Co-sponsored by: PublicBooks, Department of African and African American Studies, Program in Latina and Latino Studies

America’s Prisons: Legal rights of the incarcerated

Monday, October 5 | 7:00 PM - 8:00 PM CST | Online

Registration required. Register here.

Deborah Golden, a prisoners’ rights lawyer, will talk about her work facing off against prisons and jails, including against the Federal Bureau of Prisons. Here is a story about one of her cases: https://nyti.ms/1D1rbRa. She will talk about her relationships with her clients, what sort of issues they face—both in the prisons and in the courts—and what you can do if you are troubled by the way this country treats people who are incarcerated. This event is hosted by Ben Gorvine, Southwest Area Faculty-in-Residence and Professor of Instruction in Psychology.  

Sponsored by: Residential Services

Racial Disparity in Arrests Increases as Crime Rates Decline

Wednesday, October 7 | 12:00 PM - 1:00 PM CST | Online

Registration required. Register here.

Between 1999 and 2015, while crime rates generally declined, racial disparity in arrests increased substantially. Sociology Professor Beth Redbird and co-author Kat Albrecht will give a talk on their research in racial disparities. 

Sponsored by: Department of Sociology and Institute for Policy Research (IPR)

Transforming Criminal Justice: In Illinois and Beyond

Tuesday, October 13 | 3:00 PM - 4:00 PM CST | Online

Registration required.Register here.

Solitary Confinement: Please join our panelists, Maggie Filler, attorney with the MacArthur Justice Center in Chicago, Anthony Gay, former prisoner and solitary survivor, and Daniel M. Greenfield, Solitary Confinement Appellate Litigation Fellow for the MacArthur Justice Center to discuss solitary confinement litigation and reform efforts in Illinois and nationwide. 

Sponsored by: NPEP and Alumnae Academic Enrichment Grant

CHETchat Spotlight Series featuring Mary Pattillo

Wednesday, October 14 | 12:00 PM - 1:00 PM CST

Register here.

Join us for a webinar with Mary Pattillo where she will discuss her current research on monetary sanctions in the criminal justice system. While much research focuses on mass incarceration and its negative impacts on individuals, families, communities, and society more broadly, millions more people are affected by the fines, fees, restitution, surcharges, interest, and other costs imposed on people who are convicted of crimes ranging from traffic violations to violent felonies. Pattillo and her research team conducted over 240 hours of courtroom ethnography and did 155 interviews with court actors and people paying their court debt in Illinois. In this talk, she will report on how monetary sanctions are (mis)aligned with various aims of justice, and how they impact those who are sentenced to pay them.

Sponsored by: CHETchat

Activism: The Time is Now

Wednesday, October 14 | 6:30 PM – 7:30 PM CST | Online

Registration required. Register here.

Systematic Racism is an enormous problem in our country. This discussion will be exploring the activist themes in Just Mercy and explore ways you can make a difference to make a change for the better. Panelists include:  Rob Brown, Director of Social Justice Education, Northwestern University, Christopher Paul Harris, Postdoctoral Fellow, Department of African American Studies, Northwestern University,  Jeffrey Coleman, Associate Professor of Spanish, Department of Languages, Literatures, and Cultures, Marquette University, and Moderator: Melissa Foster, Senior Lecturer of Musical Theatre and South Area Faculty-in-Residence, Northwestern University  To receive a Zoom invitation, please register (using your authenticated Northwestern email address) by 4:00 pm, Tuesday, October 13. We hope you can join us for this special event.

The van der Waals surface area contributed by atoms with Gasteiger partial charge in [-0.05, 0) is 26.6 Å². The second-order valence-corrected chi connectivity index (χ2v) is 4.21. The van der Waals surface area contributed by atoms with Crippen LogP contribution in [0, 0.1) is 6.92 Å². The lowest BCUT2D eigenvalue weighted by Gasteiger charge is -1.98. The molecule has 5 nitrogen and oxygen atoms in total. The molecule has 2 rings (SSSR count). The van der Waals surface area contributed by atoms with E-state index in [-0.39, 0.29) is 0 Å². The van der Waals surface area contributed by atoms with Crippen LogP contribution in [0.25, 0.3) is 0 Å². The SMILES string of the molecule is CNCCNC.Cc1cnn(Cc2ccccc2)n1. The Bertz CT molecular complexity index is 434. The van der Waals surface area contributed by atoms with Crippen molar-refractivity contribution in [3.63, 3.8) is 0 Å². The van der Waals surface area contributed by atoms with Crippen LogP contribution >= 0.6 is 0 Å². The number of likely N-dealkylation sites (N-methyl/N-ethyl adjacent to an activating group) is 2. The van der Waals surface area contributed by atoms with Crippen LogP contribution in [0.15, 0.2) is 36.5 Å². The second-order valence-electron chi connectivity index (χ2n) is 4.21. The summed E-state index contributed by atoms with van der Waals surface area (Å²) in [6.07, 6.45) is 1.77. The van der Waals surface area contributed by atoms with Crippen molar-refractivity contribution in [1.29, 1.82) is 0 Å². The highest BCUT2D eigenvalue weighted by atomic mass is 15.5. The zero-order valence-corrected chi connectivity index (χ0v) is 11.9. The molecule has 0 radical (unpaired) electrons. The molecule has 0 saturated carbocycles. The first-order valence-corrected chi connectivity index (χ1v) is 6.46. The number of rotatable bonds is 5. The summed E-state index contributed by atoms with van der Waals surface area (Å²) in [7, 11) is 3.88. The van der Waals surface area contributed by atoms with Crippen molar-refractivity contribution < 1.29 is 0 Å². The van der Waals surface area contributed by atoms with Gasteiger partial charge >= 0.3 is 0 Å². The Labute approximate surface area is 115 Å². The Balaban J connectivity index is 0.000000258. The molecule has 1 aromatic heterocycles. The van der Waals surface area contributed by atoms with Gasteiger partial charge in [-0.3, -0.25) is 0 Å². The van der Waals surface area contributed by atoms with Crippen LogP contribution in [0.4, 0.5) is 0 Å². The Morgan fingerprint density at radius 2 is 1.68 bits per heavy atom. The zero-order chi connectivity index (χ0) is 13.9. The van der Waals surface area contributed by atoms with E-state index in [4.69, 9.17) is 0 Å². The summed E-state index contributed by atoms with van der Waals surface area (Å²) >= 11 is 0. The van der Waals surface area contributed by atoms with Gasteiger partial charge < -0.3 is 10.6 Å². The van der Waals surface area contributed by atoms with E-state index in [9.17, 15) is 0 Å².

Hosted by the South Area and sponsored by Residential Services

Code Girls: The Untold Story of the American Women Code Breakers of World War II

Thursday, October 15 | 5:00 PM CDT | Online

Registration required. Register here.

Liza Mundy, an award-winning journalist and New York Times-best-selling author of four books including Code Girls: The Untold Story of the American Women Code Breakers of World War II, will be talking about how she discovered the story of some 10,000 women during the war working on different aspects of code breaking. 

Published in 2017, Code Girls tells the story of more than 10,000 women who were recruited to break Axis codes, work that saved countless lives, shortened war—and pioneered the modern computer and cybersecurity industries.

Sponsored by: Department of Statistics, Department of Mathematics, Northwestern Institute on Complex Systems, Edith Kreeger Wolf Fund for Distinguished Visitors, Science in Human Culture

Teaching Just Mercy Through the Block’s Collection

Friday, October 16 | Ongoing | View here.

The Block Museum kicks off its collaboration with One Book One Northwestern by highlighting a selection of artworks from the permanent collection that resonate with themes of the text, such as equity, justice, and mercy. View the works in the museum’s new collection database, learn more about their contexts, and download high-resolution images to support online teaching.

Sponsored by: Block Museum

On Forgiveness: Lisa Daniels in conversation with Alex Kotlowitz

Tuesday, October 20 | 7:00 PM CST | Online

Registration required.Register here.